Technology-Assisted Collaborative Care Program for People with Diabetes and/or High Blood Pressure Attending Primary Health Care: A Feasibility Study
The comorbidity of depression with physical chronic diseases is usually not considered in clinical guidelines. This study evaluated the feasibility of a technology-assisted collaborative care (TCC) program for depression in people with diabetes and/or high blood pressure (DM/HBP) attending a primary health care (PHC) facility in Santiago, Chile. Twenty people diagnosed with DM/HBP having a Patient Health Questionnaire-9 score ≥ 15 points were recruited. The TCC program consisted of a face-to-face, computer-assisted psychosocial intervention (CPI, five biweekly sessions), telephone monitoring (TM), and a mobile phone application for behavioral activation (CONEMO). Assessments of depressive symptoms and other health-related outcomes were made. Thirteen patients completed the CAPI, 12 received TM, and none tried CONEMO. The TCC program was potentially efficacious in treating depression, with two-thirds of participants achieving response to depression treatment 12 weeks after baseline. Decreases were observed in depressive symptoms and healthcare visits and increases in mental health-related quality of life and adherence to treatment. Patients perceived the CPI as acceptable. The TCC program was partially feasible and potentially efficacious for managing depression in people with DM/HBP. These data are valuable inputs for a future randomized clinical trial.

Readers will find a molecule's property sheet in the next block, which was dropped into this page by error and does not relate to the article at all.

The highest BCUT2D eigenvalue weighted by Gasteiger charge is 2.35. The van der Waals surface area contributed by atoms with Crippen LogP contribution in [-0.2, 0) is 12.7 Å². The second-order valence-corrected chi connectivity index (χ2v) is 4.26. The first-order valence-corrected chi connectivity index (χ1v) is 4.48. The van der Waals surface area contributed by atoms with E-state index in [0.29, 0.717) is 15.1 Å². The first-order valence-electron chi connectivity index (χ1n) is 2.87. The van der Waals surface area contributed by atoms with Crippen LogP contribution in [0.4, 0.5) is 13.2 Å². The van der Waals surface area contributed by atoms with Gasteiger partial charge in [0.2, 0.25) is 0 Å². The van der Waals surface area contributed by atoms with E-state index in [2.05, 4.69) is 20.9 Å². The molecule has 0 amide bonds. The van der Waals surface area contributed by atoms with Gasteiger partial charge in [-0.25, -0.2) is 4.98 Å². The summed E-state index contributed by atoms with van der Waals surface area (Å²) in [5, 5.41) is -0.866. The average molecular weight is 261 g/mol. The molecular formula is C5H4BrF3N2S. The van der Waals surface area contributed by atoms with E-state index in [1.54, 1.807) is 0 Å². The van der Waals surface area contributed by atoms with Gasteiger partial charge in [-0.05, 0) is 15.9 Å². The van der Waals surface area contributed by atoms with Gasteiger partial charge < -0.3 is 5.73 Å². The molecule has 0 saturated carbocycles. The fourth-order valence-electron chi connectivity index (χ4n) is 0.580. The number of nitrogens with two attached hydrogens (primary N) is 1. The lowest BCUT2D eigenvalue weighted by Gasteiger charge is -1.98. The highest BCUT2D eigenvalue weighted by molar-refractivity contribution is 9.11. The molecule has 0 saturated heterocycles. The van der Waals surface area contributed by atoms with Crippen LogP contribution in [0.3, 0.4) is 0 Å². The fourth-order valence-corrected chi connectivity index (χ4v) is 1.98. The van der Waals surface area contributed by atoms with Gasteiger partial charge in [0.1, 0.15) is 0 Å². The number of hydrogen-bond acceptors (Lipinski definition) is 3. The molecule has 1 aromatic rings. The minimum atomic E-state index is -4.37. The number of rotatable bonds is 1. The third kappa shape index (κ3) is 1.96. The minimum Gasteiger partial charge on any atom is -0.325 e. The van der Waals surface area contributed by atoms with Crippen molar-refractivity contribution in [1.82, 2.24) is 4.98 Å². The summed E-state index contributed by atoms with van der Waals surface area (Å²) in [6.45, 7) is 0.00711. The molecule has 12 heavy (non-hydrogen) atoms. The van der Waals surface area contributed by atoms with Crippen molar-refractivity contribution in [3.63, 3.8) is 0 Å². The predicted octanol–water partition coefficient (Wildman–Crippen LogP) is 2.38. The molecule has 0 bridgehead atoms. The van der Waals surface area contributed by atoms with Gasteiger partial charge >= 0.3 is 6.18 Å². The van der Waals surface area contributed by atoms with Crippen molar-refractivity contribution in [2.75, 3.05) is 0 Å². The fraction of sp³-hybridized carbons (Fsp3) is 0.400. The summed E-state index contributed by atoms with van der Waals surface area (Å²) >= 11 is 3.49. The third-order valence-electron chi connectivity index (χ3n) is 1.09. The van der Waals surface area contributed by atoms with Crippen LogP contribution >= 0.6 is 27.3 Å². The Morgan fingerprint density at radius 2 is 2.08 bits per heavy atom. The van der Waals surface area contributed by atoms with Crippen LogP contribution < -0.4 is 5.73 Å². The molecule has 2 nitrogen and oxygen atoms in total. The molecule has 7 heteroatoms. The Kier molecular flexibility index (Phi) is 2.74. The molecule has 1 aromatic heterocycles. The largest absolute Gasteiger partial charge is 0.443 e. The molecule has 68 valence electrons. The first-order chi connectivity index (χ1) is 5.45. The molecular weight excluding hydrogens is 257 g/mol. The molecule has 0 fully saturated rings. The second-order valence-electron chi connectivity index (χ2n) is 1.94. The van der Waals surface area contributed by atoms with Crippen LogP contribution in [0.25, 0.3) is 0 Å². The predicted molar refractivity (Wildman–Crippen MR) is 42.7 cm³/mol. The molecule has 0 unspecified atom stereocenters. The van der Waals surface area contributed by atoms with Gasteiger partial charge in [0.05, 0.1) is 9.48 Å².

|Título de la Revista:
|INTERNATIONAL JOURNAL OF ENVIRONMENTAL RESEARCH AND PUBLIC HEALTH
|Fecha de publicación:
|WOS Core Collection ISI